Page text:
How do the colorful rainbow colors get into the soap bubbles?
The rainbow colors enter the soap bubble
because different colored light waves are reflected
and superimposed differently on the soap bubble surface.
Dr Bubbles explains
The soap bubble shimmers in all colors of the rainbow and shows all 7 components of the light visible to us: red, orange, yellow, green, blue, indigo and violet.
The individual colors of the light move in waves of different lengths.
The soap bubble layer is less than a thousandth of a millimeter thin and thus approximately as thick as the wavelengths of the light. When the light is reflected by the inner and outer layers of the bubble skin, the different light waves overlap.
Depending on the thickness of the soap film, individual colors of the light are erased or intensified during reflection. The counter color of the hidden color becomes visible to the eye. If, for example, green is faded out by the reflection, the soap bubble shimmers red at this point.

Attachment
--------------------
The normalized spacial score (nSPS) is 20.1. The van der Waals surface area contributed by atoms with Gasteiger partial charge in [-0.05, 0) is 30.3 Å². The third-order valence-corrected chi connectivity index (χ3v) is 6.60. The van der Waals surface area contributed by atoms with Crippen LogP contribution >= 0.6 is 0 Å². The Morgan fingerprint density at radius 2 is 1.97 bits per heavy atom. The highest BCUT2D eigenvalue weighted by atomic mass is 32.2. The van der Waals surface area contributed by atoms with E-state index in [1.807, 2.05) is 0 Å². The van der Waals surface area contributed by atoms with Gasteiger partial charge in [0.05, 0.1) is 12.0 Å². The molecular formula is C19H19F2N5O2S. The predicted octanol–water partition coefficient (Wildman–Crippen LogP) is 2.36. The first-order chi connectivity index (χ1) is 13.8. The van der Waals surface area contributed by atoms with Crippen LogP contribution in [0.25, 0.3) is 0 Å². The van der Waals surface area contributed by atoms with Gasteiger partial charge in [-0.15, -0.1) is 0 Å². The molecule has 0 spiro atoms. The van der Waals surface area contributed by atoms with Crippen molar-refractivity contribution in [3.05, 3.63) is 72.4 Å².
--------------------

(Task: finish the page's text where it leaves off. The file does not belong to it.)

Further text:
This superposition of light rays caused by reflection is called the interference effect. With the help of this effect it is also possible to observe the thickness of the soap skin and its change:
If the soap bubble skin is relatively thick, only the longest light wave, red, is faded out and the soap bubble appears green. If the skin becomes thinner with time, the soap bubble shimmers blue until it finally appears almost black.
Since the liquid in the soap bubble is pulled downwards by gravity, the soap skin is thinner at the top than at the bottom. The constant change in the thickness of the soap skin due to gravity and evaporation is clearly visible in the iridescent play of colors of the soap skin.
Dr Bubbles thanks Professor Dr Haag for his scientific support.